At the beginning of the novel, Dantes appears as a young, naive and ingenuous man, head over heels in love, with rosy dreams and expectations. Actually, it is his artless mind that can be blamed for all his trials and tribulations. He can even be considered as a weak person because being in incarceration he loses hope and decides to commit suicide. But, by a fortunate accident, he meets another prisoner Abbé Faria, and that is where Edmond’s way to Count of Monte Cristo begins. We define it as the first stage of transformation, where the truth is the trigger. As Faria helps Dantes to understand the reason behind his imprisonment, the realization of being betrayed by his friends and being a victim of fraudulence wakes his up to reality. It is obvious that under such circumstances changes are inevitable because we always learn a lesson from tough times of our lives. At that moment the soul of the character hardens – he decides to take vengeance. His hatred becomes an engine for the desire to live. Although being a destructive emotion, it is good and helpful to survive in prison. Faria passes all the knowledge he possesses to Dantes. Communication with the old man affects not only his mind but also his character. Now a young boy becomes smarter, more flexible and develops attention to details.
After the Faria’s death, Edmond escapes the prison in the body-bag. That action may be considered as the allusion to Virgilian journey to another world. “At this moment, Dantès felt himself being thrown into a huge void, flying through the air like a wounded bird, then falling, falling, in a terrifying descent that froze his heart … it seemed to him that the fall lasted a century” (Dumas, 186). That citation is the evidence of his symbolic death. From that moment Edmond Dantes no longer exists. He becomes free and acquires the opportunity to be whoever he wants; there are no more walls around him, no restrictions, no boundaries. And he indulges in trying on different masks, which represent different features of his personality.
Naming himself Sinbad the Sailor, he reveals his courage, leadership skills and desire for adventures. He develops that image after the discovery of Monte Cristo treasures, so we can state that on this stage his transformations were influenced by money. As it provides a man with confidence and power, he feels more influential and manages to unite smugglers and gain the authority among Italian gangsters. Living in such conditions makes Dantes inventive and cunning as those traits are crucial while dealing with untrustworthy people. Also, traveling to different countries and dealing with a lot of new people broadens horizons, enhances communication skills and develops the ability to see things in people.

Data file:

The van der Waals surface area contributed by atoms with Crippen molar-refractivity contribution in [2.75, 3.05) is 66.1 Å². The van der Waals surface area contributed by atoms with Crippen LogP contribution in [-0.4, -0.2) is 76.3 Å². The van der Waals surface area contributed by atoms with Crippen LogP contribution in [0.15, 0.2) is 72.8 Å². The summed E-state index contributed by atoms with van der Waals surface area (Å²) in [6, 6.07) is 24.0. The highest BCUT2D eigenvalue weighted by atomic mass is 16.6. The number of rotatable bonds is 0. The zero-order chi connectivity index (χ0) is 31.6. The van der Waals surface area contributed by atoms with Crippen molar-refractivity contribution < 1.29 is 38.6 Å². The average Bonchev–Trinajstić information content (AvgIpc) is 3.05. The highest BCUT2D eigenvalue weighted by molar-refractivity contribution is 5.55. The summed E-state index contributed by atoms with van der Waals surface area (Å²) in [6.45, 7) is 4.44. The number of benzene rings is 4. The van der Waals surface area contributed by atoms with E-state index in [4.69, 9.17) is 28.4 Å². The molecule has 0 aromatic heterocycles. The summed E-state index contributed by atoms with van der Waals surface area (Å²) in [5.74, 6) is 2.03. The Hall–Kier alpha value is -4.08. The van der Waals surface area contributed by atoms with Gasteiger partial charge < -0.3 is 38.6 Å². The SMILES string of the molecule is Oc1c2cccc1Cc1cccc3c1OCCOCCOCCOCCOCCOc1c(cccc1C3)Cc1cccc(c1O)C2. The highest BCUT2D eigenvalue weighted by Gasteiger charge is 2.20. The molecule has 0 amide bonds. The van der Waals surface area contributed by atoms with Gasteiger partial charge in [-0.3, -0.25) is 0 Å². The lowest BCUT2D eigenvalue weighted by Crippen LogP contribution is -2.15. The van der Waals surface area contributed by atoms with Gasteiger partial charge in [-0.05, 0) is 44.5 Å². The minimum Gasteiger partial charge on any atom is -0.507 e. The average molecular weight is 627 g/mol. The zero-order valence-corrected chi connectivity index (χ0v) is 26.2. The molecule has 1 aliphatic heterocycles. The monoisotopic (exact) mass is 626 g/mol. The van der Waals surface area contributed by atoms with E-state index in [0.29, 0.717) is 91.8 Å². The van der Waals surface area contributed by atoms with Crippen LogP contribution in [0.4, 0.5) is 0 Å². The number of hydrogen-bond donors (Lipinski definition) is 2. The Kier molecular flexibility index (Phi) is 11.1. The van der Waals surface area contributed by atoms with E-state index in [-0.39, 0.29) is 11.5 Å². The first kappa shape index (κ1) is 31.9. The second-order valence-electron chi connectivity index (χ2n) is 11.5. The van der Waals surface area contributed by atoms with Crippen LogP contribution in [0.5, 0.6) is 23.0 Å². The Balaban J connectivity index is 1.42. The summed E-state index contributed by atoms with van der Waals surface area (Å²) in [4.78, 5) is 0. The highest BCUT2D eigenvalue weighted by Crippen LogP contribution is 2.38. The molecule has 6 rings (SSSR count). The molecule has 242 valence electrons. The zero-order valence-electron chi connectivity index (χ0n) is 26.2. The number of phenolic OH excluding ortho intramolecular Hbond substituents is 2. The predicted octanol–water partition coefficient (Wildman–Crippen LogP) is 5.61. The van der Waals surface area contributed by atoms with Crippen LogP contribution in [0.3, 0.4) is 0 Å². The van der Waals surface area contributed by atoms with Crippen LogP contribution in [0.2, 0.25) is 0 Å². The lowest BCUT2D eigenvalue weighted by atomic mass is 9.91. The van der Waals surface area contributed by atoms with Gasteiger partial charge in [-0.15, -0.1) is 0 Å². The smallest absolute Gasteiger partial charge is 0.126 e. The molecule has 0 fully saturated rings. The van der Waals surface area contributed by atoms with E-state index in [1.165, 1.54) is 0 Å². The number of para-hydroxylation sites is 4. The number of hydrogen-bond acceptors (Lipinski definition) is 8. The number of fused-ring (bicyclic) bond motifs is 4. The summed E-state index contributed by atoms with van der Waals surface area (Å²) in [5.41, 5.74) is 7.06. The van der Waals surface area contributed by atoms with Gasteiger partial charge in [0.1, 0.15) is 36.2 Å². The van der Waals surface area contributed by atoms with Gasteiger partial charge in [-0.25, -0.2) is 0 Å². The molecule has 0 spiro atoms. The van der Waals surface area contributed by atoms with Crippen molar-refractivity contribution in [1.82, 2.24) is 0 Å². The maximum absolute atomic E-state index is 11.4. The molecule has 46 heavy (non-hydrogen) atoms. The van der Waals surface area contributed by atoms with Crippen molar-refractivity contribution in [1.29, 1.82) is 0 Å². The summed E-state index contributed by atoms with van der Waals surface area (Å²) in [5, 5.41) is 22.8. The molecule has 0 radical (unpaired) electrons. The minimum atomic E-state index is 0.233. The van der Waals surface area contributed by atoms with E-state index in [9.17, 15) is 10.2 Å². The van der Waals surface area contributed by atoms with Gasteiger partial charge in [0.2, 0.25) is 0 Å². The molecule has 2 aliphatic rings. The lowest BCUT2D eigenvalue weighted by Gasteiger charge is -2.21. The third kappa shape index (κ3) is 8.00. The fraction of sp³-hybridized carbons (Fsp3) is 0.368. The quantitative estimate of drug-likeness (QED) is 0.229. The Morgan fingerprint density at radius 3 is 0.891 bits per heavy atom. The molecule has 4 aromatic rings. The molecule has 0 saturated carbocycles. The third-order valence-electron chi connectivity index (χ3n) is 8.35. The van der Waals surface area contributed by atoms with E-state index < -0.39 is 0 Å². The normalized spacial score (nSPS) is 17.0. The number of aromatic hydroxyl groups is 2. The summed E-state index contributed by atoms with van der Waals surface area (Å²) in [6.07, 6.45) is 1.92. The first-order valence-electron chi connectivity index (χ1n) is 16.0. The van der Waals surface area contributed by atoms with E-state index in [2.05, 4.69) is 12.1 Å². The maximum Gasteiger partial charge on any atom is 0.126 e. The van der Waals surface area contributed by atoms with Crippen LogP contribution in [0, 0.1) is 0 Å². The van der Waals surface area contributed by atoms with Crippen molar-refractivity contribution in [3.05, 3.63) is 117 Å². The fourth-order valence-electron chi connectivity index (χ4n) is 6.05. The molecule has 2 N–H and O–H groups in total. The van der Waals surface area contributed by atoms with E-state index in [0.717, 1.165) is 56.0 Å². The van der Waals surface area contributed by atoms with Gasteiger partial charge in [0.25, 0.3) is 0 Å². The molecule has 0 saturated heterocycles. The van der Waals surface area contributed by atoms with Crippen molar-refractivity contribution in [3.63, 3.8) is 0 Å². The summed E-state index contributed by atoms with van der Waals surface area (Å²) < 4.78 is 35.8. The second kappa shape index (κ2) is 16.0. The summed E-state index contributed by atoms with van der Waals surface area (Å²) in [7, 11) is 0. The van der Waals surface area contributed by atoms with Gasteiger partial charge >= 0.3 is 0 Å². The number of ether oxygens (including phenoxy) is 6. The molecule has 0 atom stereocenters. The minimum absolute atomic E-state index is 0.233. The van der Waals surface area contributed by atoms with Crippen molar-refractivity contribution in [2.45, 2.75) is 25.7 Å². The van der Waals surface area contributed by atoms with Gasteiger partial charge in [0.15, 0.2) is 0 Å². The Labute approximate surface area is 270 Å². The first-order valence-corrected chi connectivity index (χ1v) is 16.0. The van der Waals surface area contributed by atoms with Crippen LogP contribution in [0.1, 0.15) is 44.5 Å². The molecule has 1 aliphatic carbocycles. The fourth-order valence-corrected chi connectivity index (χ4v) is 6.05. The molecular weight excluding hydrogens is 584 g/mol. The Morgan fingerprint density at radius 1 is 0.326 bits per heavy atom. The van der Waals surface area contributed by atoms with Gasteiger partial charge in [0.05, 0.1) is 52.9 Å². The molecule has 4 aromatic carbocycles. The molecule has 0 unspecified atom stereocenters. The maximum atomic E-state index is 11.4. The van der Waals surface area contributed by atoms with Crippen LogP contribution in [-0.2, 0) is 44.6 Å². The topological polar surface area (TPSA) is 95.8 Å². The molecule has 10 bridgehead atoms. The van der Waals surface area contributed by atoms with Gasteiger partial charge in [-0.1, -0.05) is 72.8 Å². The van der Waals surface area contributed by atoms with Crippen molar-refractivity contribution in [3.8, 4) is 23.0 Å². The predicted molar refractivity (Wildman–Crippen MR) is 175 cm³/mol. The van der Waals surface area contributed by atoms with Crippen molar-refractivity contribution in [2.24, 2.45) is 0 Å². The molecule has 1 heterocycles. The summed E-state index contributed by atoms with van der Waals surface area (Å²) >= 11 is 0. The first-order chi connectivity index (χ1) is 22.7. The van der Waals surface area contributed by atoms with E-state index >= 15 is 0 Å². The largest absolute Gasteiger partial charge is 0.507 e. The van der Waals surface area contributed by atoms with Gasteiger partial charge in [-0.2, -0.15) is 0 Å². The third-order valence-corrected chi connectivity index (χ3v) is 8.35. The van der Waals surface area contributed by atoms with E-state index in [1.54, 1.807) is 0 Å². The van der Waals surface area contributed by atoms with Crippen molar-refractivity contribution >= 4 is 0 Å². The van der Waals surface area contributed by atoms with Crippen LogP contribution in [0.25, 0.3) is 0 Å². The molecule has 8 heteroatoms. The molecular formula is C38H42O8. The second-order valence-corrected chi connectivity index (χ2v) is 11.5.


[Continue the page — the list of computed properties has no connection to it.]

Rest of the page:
All these skills he successfully uses disguising as a priest and a bank agent to fulfill the plan for revenge. And all his masks, in the end, merges into one well-developed personality that hardly resembles a young and naive boy he used to be before all misfortunes he faced. Driven by the slakeless vengeance he follows the plan he elaborated paying no attention how high the price may be. The Count of Monte Cristo appears to be an unmerciful, provident man who would never discard his aims or alter his mind. Bringing his plan into action, he transforms not only himself but also the environment.
The count converts everything around him into a theatre: all his enemies are now only puppets in his hands, and he is in control of all their actions, their lives belong to the master. Monte Cristo finds pleasure in playing with his offenders’ lives. Changing masks, playing different roles, setting up various situations he fulfills the role of trickster. Also, playing the master, he sees himself as the Divine Hand, the one whose mission is to bring justice to the world. And now we approach the last stage of Dantes transformation. The commitment of revenge, eventually, opens his eyes on a number of lives taken absolutely unnecessarily, and he understands the devastating and blinding power of hatred. The man that we see at the end is not the count of Monte Cristo; it is definitely someone else. That person realizes that he is standing at the beginning of his way to become the man of wisdom. He leaves all the past behind and embarks on the new journey to himself.
Drawing up the conclusion, we can state that the transformation of Edmond Dantes is the symbol of the evolution of every person as it shows all changes that happen throughout life. Taking a look at this character, we see that the process of transformation has no end, because the more we live, the more we learn and evolve.
Dumas, Alexandre. Count Of Monte Cristo, The Gutenberg (E-Books), 2002.
“Home : Oxford English Dictionary.” Oed.com, 2017, http://www.oed.com/.